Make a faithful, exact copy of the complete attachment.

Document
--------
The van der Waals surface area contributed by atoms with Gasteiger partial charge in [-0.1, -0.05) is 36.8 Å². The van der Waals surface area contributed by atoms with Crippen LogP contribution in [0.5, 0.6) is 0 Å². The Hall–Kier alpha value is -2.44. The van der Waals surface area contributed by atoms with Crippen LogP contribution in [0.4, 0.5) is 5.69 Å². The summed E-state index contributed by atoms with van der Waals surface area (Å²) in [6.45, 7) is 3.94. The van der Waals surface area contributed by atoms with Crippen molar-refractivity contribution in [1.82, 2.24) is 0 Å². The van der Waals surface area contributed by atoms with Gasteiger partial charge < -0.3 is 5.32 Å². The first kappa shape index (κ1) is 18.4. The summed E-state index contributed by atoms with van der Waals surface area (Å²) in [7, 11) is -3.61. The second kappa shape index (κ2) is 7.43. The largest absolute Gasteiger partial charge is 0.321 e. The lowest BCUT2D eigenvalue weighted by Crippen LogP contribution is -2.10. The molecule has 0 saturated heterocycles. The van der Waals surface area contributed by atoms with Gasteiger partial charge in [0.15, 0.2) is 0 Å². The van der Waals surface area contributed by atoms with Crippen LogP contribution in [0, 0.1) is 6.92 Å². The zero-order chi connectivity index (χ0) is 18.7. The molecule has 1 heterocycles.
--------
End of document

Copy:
The van der Waals surface area contributed by atoms with Gasteiger partial charge in [-0.1, -0.05) is 36.8 Å². The van der Waals surface area contributed by atoms with Crippen LogP contribution in [0.5, 0.6) is 0 Å². The Hall–Kier alpha value is -2.44. The van der Waals surface area contributed by atoms with Crippen LogP contribution in [0.4, 0.5) is 5.69 Å². The summed E-state index contributed by atoms with van der Waals surface area (Å²) in [6.45, 7) is 3.94. The van der Waals surface area contributed by atoms with Crippen molar-refractivity contribution in [1.82, 2.24) is 0 Å². The van der Waals surface area contributed by atoms with Gasteiger partial charge < -0.3 is 5.32 Å². The first kappa shape index (κ1) is 18.4. The summed E-state index contributed by atoms with van der Waals surface area (Å²) in [7, 11) is -3.61. The second kappa shape index (κ2) is 7.43. The largest absolute Gasteiger partial charge is 0.321 e. The lowest BCUT2D eigenvalue weighted by Crippen LogP contribution is -2.10. The molecule has 0 saturated heterocycles. The van der Waals surface area contributed by atoms with Gasteiger partial charge in [0.15, 0.2) is 0 Å². The van der Waals surface area contributed by atoms with Crippen LogP contribution in [0, 0.1) is 6.92 Å². The zero-order chi connectivity index (χ0) is 18.7. The molecule has 1 heterocycles.